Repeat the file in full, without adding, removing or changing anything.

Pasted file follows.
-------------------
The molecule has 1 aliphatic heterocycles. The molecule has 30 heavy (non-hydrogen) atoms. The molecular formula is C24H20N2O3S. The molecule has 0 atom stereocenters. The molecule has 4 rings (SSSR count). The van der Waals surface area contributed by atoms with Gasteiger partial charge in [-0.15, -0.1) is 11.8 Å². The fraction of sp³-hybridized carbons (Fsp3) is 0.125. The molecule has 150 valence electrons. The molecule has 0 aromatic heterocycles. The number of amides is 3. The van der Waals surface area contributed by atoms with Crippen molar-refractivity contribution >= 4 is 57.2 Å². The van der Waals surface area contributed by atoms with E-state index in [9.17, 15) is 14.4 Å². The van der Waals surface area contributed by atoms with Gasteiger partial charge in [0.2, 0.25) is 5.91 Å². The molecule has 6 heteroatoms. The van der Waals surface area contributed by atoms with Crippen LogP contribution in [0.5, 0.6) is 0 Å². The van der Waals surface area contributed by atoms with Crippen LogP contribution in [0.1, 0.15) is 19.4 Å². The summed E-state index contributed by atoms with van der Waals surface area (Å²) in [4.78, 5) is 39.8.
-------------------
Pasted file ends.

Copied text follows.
The molecule has 1 aliphatic heterocycles. The molecule has 30 heavy (non-hydrogen) atoms. The molecular formula is C24H20N2O3S. The molecule has 0 atom stereocenters. The molecule has 4 rings (SSSR count). The van der Waals surface area contributed by atoms with Gasteiger partial charge in [-0.15, -0.1) is 11.8 Å². The fraction of sp³-hybridized carbons (Fsp3) is 0.125. The molecule has 150 valence electrons. The molecule has 0 aromatic heterocycles. The number of amides is 3. The van der Waals surface area contributed by atoms with Crippen molar-refractivity contribution >= 4 is 57.2 Å². The van der Waals surface area contributed by atoms with E-state index in [9.17, 15) is 14.4 Å². The van der Waals surface area contributed by atoms with Gasteiger partial charge in [0.2, 0.25) is 5.91 Å². The molecule has 6 heteroatoms. The van der Waals surface area contributed by atoms with Crippen LogP contribution in [0.5, 0.6) is 0 Å². The van der Waals surface area contributed by atoms with Crippen LogP contribution in [0.1, 0.15) is 19.4 Å². The summed E-state index contributed by atoms with van der Waals surface area (Å²) in [4.78, 5) is 39.8.